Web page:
Even during the 21 day challenge I continued to struggle with insomnia. It would not be until much later in the year that I figured out that the stress level at work was really affecting my sleep. The stress of being a teacher is not the students. The stress comes from the toxic attitudes of colleagues and administrators, the pressures of high stakes testing, and politics in education. These problems kept me up more times than not in the middle of the night. There were times when I would just get out of bed and do the standing meditation as well as a few other Chi Gong exercises that I had previously learned that helped with settling your core so it would lead to better sleep. I had also discovered that the nights I got the best uninterrupted sleep was on Tuesday nights after Tai Chi class.

There was another discovery I made about the standing meditation: The more I did it, the more difficult it got because I would need to sink deeper into my stance to experience the sensations you experience when you are doing it right. However, I kept going knowing that my Tai Chi peers were doing the same. After about 2 weeks, I started to experience several positive effects. One of them was the reenergizing effect the meditation had on my mental state as well as my physical state. I was able to easily deflect the negativity I was experiencing from some of my colleagues and administrators at the high school, even if figuratively speaking they threw daggers, knives and spears at me.

During those first 2 weeks of the standing mediation, I started getting my appetite back, but I was also eating a lot healthier. I was staying gluten-free, cutting down on the carbs, eating more protein like fish and chicken, and making sure that I ate more veggies and fruits. I stayed away from wheat, dairy and sugar. And I drank lots of water along with my daily dose of green tea.

Week 3

During the third week of the challenge I had sustained a minor injury that landed me in a medical clinic. It was there that I got on the scale that I was so surprised. The scale read 190 pounds. I didn’t have time to really take it in because they hurried me over to one of their examination rooms, but I even told myself, “that scale must be off or broken. It can’t be.” When I returned to Tai Chi class the following week I weighed myself on the scale right outside the
weight room, and it was true. I was down to 190 pounds. I was blown away because I hadn’t been anywhere near that weight since college. More than anything I liked the way I was feeling physically. I had more energy during the day. And I started to notice that I was sinking deeper into my stances as I was practicing Tai Chi in class.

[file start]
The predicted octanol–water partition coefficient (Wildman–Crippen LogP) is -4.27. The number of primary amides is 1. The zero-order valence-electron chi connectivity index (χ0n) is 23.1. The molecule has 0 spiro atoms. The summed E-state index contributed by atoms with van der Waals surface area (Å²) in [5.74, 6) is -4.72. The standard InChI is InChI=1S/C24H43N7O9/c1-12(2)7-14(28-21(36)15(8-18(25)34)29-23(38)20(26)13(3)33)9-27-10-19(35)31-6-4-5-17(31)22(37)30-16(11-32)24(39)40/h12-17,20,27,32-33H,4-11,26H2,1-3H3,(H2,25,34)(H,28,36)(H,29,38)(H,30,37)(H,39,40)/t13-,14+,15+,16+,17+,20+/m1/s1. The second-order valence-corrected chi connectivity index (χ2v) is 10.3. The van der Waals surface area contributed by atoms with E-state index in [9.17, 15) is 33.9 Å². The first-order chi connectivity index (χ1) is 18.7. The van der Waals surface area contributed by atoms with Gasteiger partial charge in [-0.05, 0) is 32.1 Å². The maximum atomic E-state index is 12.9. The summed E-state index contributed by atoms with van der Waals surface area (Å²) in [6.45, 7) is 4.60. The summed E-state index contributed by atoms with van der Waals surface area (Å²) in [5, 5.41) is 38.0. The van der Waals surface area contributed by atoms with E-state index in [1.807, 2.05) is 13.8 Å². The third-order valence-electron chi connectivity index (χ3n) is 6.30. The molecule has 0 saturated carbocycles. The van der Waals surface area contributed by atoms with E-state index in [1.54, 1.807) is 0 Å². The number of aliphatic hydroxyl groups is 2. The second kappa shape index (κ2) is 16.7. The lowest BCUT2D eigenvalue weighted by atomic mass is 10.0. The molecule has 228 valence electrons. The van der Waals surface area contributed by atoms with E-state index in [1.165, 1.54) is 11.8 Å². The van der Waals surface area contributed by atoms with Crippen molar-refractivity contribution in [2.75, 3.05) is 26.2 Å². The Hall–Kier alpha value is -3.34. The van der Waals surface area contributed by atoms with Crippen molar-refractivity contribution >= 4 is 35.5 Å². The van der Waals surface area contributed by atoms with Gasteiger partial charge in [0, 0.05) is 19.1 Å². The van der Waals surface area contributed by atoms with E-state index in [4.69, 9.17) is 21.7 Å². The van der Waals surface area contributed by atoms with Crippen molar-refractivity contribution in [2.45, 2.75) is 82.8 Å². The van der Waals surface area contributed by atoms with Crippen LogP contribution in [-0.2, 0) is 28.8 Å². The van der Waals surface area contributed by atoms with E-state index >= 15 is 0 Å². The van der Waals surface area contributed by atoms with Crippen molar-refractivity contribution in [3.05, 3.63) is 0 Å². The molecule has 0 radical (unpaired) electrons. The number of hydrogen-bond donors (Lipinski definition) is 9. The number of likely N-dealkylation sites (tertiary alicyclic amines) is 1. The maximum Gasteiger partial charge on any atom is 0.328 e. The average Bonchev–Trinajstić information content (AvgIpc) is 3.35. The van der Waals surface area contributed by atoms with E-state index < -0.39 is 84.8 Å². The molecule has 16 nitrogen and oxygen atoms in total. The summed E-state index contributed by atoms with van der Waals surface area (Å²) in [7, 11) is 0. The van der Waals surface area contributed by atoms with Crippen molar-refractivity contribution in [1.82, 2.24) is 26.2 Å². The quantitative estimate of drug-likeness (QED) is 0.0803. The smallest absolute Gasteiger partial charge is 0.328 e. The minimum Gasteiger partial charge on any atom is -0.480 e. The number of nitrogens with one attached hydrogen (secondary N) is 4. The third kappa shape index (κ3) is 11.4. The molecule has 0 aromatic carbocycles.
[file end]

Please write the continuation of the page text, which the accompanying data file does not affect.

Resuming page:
Month 2

However, life kept coming at me in so many ways that even after the 21 day challenge was over I continued to do the standing meditation. The meditation would bring me back to center when I felt my life was spinning out of control. I was also still battling my depressive states at times. My work environment was not improving, and I was still facing personal challenges that created emotional instability.

I continued doing the standing meditation all through the month of February without missing a day. I continued to observe small improvements in my Tai Chi form. I remember in late February several aha moments where I was either doing one of the exercises with the bowling ball or doing the form and feeling like “Wow, this is how this is supposed to feel!”

Month 3

I continued doing the standing meditation in March. The second week in March I attended theSXSW Edu conference, and I continued to do the standing meditation daily. The following week was Spring Break, and I attended the SXSW Interactive, Film & Music Festival. I wanted to keep the streak alive, and I succeeded for one day of the festival. Then on March 12th I came home extremely tired and worn out from being at the festival for over 14 hours that I just went to sleep. I had gone 67 straight days doing the standing meditation.

The Rest of the Year

Even though my streak stopped, I still continued to make the standing meditation a part of my daily routine after Spring Break. I haven’t had a streak like that since then, but I will have streaks where I still do the standing mediation for like ten days straight. I also bought a bowling ball so that I could do the strengthening exercises that we do in Tai Chi class at home at least two times a week. I continue to see positive results in my Tai Chi form, and in my overall health.

I am looking forward to another 21 day challenge with all my peers at the Chen Tai Chi Association of Austin. I decided to share this story because I know how tough it is to overcome procrastination, challenges that life presents us, and depression. I hope that this personal story that I am sharing with you will inspire you to commit to something that enhances your well being. You deserve it.